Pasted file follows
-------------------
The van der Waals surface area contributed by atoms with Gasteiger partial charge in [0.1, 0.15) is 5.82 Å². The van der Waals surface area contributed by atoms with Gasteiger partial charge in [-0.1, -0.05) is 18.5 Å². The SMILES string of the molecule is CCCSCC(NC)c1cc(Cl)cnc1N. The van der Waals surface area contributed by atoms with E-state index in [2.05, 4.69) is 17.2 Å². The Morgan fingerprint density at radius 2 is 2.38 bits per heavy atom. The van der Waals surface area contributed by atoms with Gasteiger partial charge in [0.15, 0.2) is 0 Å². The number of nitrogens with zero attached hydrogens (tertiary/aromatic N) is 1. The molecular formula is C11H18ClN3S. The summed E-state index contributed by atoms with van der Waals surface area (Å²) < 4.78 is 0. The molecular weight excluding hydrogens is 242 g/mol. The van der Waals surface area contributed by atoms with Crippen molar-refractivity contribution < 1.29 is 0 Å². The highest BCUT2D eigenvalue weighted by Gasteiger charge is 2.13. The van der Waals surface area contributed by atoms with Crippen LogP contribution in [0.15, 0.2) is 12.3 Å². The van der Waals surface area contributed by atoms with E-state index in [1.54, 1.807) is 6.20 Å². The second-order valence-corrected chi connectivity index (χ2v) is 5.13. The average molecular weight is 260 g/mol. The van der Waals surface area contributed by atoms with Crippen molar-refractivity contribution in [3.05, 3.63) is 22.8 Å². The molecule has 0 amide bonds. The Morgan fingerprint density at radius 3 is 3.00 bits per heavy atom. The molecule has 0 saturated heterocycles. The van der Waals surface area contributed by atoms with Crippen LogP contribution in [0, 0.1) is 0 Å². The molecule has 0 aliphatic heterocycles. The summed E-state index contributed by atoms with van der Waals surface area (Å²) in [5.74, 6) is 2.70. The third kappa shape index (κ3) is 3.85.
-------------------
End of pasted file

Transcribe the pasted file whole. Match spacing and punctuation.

The van der Waals surface area contributed by atoms with Gasteiger partial charge in [0.1, 0.15) is 5.82 Å². The van der Waals surface area contributed by atoms with Gasteiger partial charge in [-0.1, -0.05) is 18.5 Å². The SMILES string of the molecule is CCCSCC(NC)c1cc(Cl)cnc1N. The van der Waals surface area contributed by atoms with E-state index in [2.05, 4.69) is 17.2 Å². The Morgan fingerprint density at radius 2 is 2.38 bits per heavy atom. The van der Waals surface area contributed by atoms with Gasteiger partial charge in [0.15, 0.2) is 0 Å². The number of nitrogens with zero attached hydrogens (tertiary/aromatic N) is 1. The molecular formula is C11H18ClN3S. The summed E-state index contributed by atoms with van der Waals surface area (Å²) < 4.78 is 0. The molecular weight excluding hydrogens is 242 g/mol. The van der Waals surface area contributed by atoms with Crippen molar-refractivity contribution < 1.29 is 0 Å². The highest BCUT2D eigenvalue weighted by Gasteiger charge is 2.13. The van der Waals surface area contributed by atoms with Crippen LogP contribution in [0.15, 0.2) is 12.3 Å². The van der Waals surface area contributed by atoms with E-state index in [1.54, 1.807) is 6.20 Å². The second-order valence-corrected chi connectivity index (χ2v) is 5.13. The average molecular weight is 260 g/mol. The van der Waals surface area contributed by atoms with Crippen molar-refractivity contribution in [3.05, 3.63) is 22.8 Å². The molecule has 0 amide bonds. The Morgan fingerprint density at radius 3 is 3.00 bits per heavy atom. The molecule has 0 saturated heterocycles. The van der Waals surface area contributed by atoms with Crippen LogP contribution in [0, 0.1) is 0 Å². The molecule has 0 aliphatic heterocycles. The summed E-state index contributed by atoms with van der Waals surface area (Å²) in [5.74, 6) is 2.70. The third kappa shape index (κ3) is 3.85.